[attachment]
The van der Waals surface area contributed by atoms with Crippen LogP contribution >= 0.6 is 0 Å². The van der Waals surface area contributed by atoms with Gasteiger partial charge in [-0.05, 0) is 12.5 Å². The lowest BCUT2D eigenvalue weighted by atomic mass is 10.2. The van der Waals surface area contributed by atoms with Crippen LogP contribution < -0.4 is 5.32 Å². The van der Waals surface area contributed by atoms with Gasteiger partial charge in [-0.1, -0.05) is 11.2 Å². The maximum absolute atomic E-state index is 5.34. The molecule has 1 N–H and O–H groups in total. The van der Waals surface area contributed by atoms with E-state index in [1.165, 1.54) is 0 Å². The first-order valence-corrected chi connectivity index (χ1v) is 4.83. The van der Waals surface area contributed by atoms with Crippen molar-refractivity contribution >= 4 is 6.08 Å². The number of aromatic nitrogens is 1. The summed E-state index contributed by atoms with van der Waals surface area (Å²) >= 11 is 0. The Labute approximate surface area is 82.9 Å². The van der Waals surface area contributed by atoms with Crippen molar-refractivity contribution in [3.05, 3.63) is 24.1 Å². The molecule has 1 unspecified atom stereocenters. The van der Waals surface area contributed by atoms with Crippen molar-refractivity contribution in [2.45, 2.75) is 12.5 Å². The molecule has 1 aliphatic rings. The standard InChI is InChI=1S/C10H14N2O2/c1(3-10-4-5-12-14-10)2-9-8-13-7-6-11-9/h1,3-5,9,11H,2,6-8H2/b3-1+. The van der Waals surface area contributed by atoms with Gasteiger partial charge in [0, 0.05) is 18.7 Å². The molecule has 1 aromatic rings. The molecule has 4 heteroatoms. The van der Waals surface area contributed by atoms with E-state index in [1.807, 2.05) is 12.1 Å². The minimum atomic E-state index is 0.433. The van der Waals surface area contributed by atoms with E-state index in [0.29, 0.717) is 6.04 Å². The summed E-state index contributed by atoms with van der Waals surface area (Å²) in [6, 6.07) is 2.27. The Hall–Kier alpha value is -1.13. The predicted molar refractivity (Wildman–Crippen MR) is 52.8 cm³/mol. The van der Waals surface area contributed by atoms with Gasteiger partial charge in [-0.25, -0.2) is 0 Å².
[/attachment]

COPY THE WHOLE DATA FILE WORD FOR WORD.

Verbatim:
The van der Waals surface area contributed by atoms with Crippen LogP contribution >= 0.6 is 0 Å². The van der Waals surface area contributed by atoms with Gasteiger partial charge in [-0.05, 0) is 12.5 Å². The lowest BCUT2D eigenvalue weighted by atomic mass is 10.2. The van der Waals surface area contributed by atoms with Crippen LogP contribution < -0.4 is 5.32 Å². The van der Waals surface area contributed by atoms with Gasteiger partial charge in [-0.1, -0.05) is 11.2 Å². The maximum absolute atomic E-state index is 5.34. The molecule has 1 N–H and O–H groups in total. The van der Waals surface area contributed by atoms with E-state index in [1.165, 1.54) is 0 Å². The first-order valence-corrected chi connectivity index (χ1v) is 4.83. The van der Waals surface area contributed by atoms with Crippen molar-refractivity contribution >= 4 is 6.08 Å². The number of aromatic nitrogens is 1. The summed E-state index contributed by atoms with van der Waals surface area (Å²) >= 11 is 0. The Labute approximate surface area is 82.9 Å². The van der Waals surface area contributed by atoms with Crippen molar-refractivity contribution in [3.05, 3.63) is 24.1 Å². The molecule has 1 unspecified atom stereocenters. The van der Waals surface area contributed by atoms with Crippen molar-refractivity contribution in [2.45, 2.75) is 12.5 Å². The molecule has 1 aliphatic rings. The standard InChI is InChI=1S/C10H14N2O2/c1(3-10-4-5-12-14-10)2-9-8-13-7-6-11-9/h1,3-5,9,11H,2,6-8H2/b3-1+. The van der Waals surface area contributed by atoms with Gasteiger partial charge in [0, 0.05) is 18.7 Å². The molecule has 1 aromatic rings. The molecule has 4 heteroatoms. The van der Waals surface area contributed by atoms with E-state index in [1.807, 2.05) is 12.1 Å². The minimum atomic E-state index is 0.433. The van der Waals surface area contributed by atoms with E-state index in [0.29, 0.717) is 6.04 Å². The summed E-state index contributed by atoms with van der Waals surface area (Å²) in [6, 6.07) is 2.27. The Hall–Kier alpha value is -1.13. The predicted molar refractivity (Wildman–Crippen MR) is 52.8 cm³/mol. The van der Waals surface area contributed by atoms with Gasteiger partial charge in [-0.25, -0.2) is 0 Å².